Published Date: 2016-09-30 16:23:32
Subject: PRO/AH/EDR> Bluetongue - Europe (17): Cyprus (LA) ovine, caprine, st 8, OIE
Archive Number: 20160930.4528154
BLUETONGUE - EUROPE (17): CYPRUS (LARNACA), OVINE, CAPRINE, SEROTYPE 8, OIE
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Date: Fri 30 Sep 2016
Source: OIE, WAHID (World Animal Health Information Database), weekly disease information 2016; 29(40) [edited]
Bluetongue [BT], Cyprus
Information received on [and dated] 30 Sep 2016 from Dr Penelope Stylianou, Acting Director, Veterinary Services, Ministry of Agriculture, Natural Resources and Environment, Nicosia, Cyprus
Report type: Follow-up report No. 2
Date of start of the event: 19 Sep 2016
Date of confirmation of the event: 20 Sep 2016
Date submitted to OIE: 30 Sep 2016
Reason for notification: Reoccurrence of a listed disease
Date of previous occurrence: 4 Dec 2014
Manifestation of disease: Clinical disease
Causal agent: Bluetongue virus [BTV]
Nature of diagnosis: Laboratory (advanced)
This event pertains to the whole country
1. Immediate notification (22 Sep 2016)
2. Follow-up report No. 1 (23 Sep 2016)
New outbreaks (6)
[Of the 6 affected holdings, 5 were commercial flocks mixed of sheep and goats, and one was a small unit with 14 sheep; for the respective locations, epidemiological statistics and other details of each of them, all in the Larnaca district, southern Cyprus, please go to the source URL].
Summary of outbreaks
Total outbreaks: 6
Total animals affected
Species / Susceptible / Cases / Deaths / Destroyed / Slaughtered
Sheep & goats / 3157 / 124 / 32 / 0 / 0
Sheep / 14 / 1 / 0 / 0 / 0
Outbreak statistics [rates apparent, in percentages]
Species / Morbidity rate / Mortality rate / Case fatality rate / Proportion susceptible animals lost*
Sheep & goats / 3.93 / 1.01 / 25.81 / 1.01
Sheep / 7.14 / 0.00 / 0.00 / 0.00
*Removed from the susceptible population through death, destruction and/or slaughter
Source of the outbreak(s) or origin of infection: Unknown or inconclusive; vectors
Measures applied: Movement control inside the country; quarantine; surveillance within containment and/or protection zone; control of vectors; vaccination permitted (if a vaccine exists); no treatment of affected animals
Measures to be applied: No other measures
Diagnostic test results
Laboratory name and type: The Pirbright Institute (OIE Reference Laboratory)
Species / Test / Test date / Result
Sheep & goats / polymerase chain reaction (PCR) / 30 Sep 2016 / Positive
[Though the animal species in 5 of the 6 affected flocks is termed as "sheep/goats" (this terminology refers to mixed flocks, comprising both species), it may be assumed that the animals clinically affected in the described 6 outbreaks were sheep; goats are known to remain, in the majority of cases, clinically unaffected by BTV, though their serology would indicate a history of infection. Unfortunately, the OIE WAHID reporting system does not facilitate a procedure which will allow differentiation between the number of animals of each species and the number of their respective cases within mixed flocks.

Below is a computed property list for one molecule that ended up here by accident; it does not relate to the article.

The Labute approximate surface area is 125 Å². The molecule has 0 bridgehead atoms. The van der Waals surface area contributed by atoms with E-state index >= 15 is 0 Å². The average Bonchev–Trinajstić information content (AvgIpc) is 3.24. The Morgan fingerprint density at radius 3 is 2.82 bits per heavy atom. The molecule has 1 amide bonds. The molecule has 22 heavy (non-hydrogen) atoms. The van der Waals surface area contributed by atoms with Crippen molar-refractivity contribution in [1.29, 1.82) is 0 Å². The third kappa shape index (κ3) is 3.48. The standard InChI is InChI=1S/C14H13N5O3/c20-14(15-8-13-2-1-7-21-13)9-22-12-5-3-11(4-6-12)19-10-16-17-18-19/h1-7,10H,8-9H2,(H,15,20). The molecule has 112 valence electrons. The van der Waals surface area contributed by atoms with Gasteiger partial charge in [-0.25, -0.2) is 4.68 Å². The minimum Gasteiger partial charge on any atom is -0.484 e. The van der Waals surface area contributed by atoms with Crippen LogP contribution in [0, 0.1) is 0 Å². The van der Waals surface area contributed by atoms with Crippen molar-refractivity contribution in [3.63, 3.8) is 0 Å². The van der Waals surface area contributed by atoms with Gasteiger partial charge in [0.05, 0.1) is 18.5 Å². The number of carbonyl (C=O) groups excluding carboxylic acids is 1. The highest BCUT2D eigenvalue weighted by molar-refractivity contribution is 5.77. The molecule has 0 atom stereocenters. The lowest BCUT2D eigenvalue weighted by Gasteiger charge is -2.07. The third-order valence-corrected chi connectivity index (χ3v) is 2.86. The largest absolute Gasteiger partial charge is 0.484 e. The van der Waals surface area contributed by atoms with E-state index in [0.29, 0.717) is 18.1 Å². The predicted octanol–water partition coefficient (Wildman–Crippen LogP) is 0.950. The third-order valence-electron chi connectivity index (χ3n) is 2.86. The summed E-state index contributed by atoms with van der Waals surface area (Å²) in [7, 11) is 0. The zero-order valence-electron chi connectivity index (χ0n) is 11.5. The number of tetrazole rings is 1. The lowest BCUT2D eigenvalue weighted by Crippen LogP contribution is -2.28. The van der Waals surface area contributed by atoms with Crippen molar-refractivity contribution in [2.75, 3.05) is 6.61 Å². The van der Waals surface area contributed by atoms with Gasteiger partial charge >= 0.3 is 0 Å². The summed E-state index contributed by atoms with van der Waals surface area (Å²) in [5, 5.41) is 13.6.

The last time Cyprus reported BTV outbreaks was in December 2014, when 6 cattle out of 111 susceptible animals in a farm in Lefkosia were reported to the OIE as infected by BTV-16. No information on their clinical status was available.
The earlier BT outbreak in Cyprus was reported in October-November 2010, when sheep were clinically affected by BTV-4 in 3 districts.
Interestingly, the current outbreak in southern Cyprus is almost synchronic with an (unofficially reported) BTV-8 outbreak in northern Israel (see moderator's comment in 20160923.4510982). A similar phenomenon occurred in 2003-4, when outbreaks of BTV-16 coincided in Cyprus and Israel. It had been long earlier (1980) postulated that a seasonal, annual circulation of BT-infected culicoides midges prevails in the Eastern Mediterranean, the vectors carried by the Persian trough (counter-clockwise) airstream during the 2nd half of each year. This circulation was assumed to usually affect Syria, Lebanon, Israel, Jordan, and (mainly southern) Turkey, while Cyprus considered to be affected only sporadically -- once every several years (see refs 1,2). It should not be surprising if BTV-8 is found to be currently circulating also in the named Middle Eastern countries, including Turkey.
The seasonal pattern of BT has been observed for decades in Israel, October-November being the peak months. According to Israel's most recent annual report to the OIE, during 2015 bluetongue virus caused 17 outbreaks in sheep and cattle, of which 1 was in July, 10 in October, 2 in November and 1 in December. The BTV serotypes involved were reportedly 4, 5, 8 and 16. No detailed information on the animal species affected by each of the BTV serotypes was included (http://tinyurl.com/grlq2gf). Details on the current event and official confirmation regarding the serotype involved are pending.
At present, BTV-4 is spreading in Montenegro, Croatia and Italy, following its reporting from Greece, Slovenia and Turkey, late 2015. The serotyping of a recent BTV outbreak in Bosnia-Herzegovina is pending.
1. Sellers, RF. Weather, host and vector -- their interplay in the spread of insect-borne animal virus diseases. J Hyg (Camb). 1980; 85(1): 65-102.
2. Sellers RF, Gibbs EP, Herniman KA, Pedgley DE, Tucker MR. Possible origin of the bluetongue epidemic in Cyprus, August 1977. J Hyg (Camb). 1979; 83(3):547-55.
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